Political Conservatism as Motivated Social Cognition

John T. Jost, Jack Glaser, Arie W. Kruglanski, Frank J. Sulloway

Research output: Contribution to journalReview article

Abstract

Analyzing political conservatism as motivated social cognition integrates theories of personality (authoritarianism, dogmatism-intolerance of ambiguity), epistemic and existential needs (for closure, regulatory focus, terror management), and ideological rationalization (social dominance, system justification). A meta-analysis (88 samples, 12 countries, 22,818 cases) confirms that several psychological variables predict political conservatism: death anxiety (weighted mean r = .50); system instability (.47); dogmatism-intolerance of ambiguity (.34); openness to experience (-.32); uncertainty tolerance (-.27); needs for order, structure, and closure (.26); integrative complexity (-.20); fear of threat and loss (.18); and self-esteem (-.09). The core ideology of conservatism stresses resistance to change and justification of inequality and is motivated by needs that vary situationally and dispositionally to manage uncertainty and threat.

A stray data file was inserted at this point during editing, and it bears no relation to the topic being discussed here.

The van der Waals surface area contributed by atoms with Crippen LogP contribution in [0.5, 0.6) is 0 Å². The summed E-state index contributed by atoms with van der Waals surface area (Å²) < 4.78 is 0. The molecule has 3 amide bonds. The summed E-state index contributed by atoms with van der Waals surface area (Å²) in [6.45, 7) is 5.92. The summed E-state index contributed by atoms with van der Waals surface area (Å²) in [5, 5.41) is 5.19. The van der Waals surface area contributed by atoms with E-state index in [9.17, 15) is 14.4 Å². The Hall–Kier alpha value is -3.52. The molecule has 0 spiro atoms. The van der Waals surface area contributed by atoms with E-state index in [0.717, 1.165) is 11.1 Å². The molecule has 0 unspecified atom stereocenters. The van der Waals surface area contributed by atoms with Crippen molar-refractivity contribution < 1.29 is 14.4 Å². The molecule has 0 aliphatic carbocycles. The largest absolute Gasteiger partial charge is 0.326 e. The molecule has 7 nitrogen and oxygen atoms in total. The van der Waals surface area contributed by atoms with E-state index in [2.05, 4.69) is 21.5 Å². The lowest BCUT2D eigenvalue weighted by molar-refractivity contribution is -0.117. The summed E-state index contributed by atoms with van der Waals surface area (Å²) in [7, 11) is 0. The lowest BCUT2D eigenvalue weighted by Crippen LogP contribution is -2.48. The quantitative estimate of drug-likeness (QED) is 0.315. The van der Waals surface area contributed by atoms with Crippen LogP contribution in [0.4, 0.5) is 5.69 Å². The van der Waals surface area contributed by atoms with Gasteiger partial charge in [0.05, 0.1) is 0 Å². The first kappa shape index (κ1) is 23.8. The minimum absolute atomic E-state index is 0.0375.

Original languageEnglish (US)
Pages (from-to)339-375
Number of pages37
JournalPsychological bulletin
Volume129
Issue number3
DOIs
StatePublished - May 2003

ASJC Scopus subject areas

  • Psychology(all)

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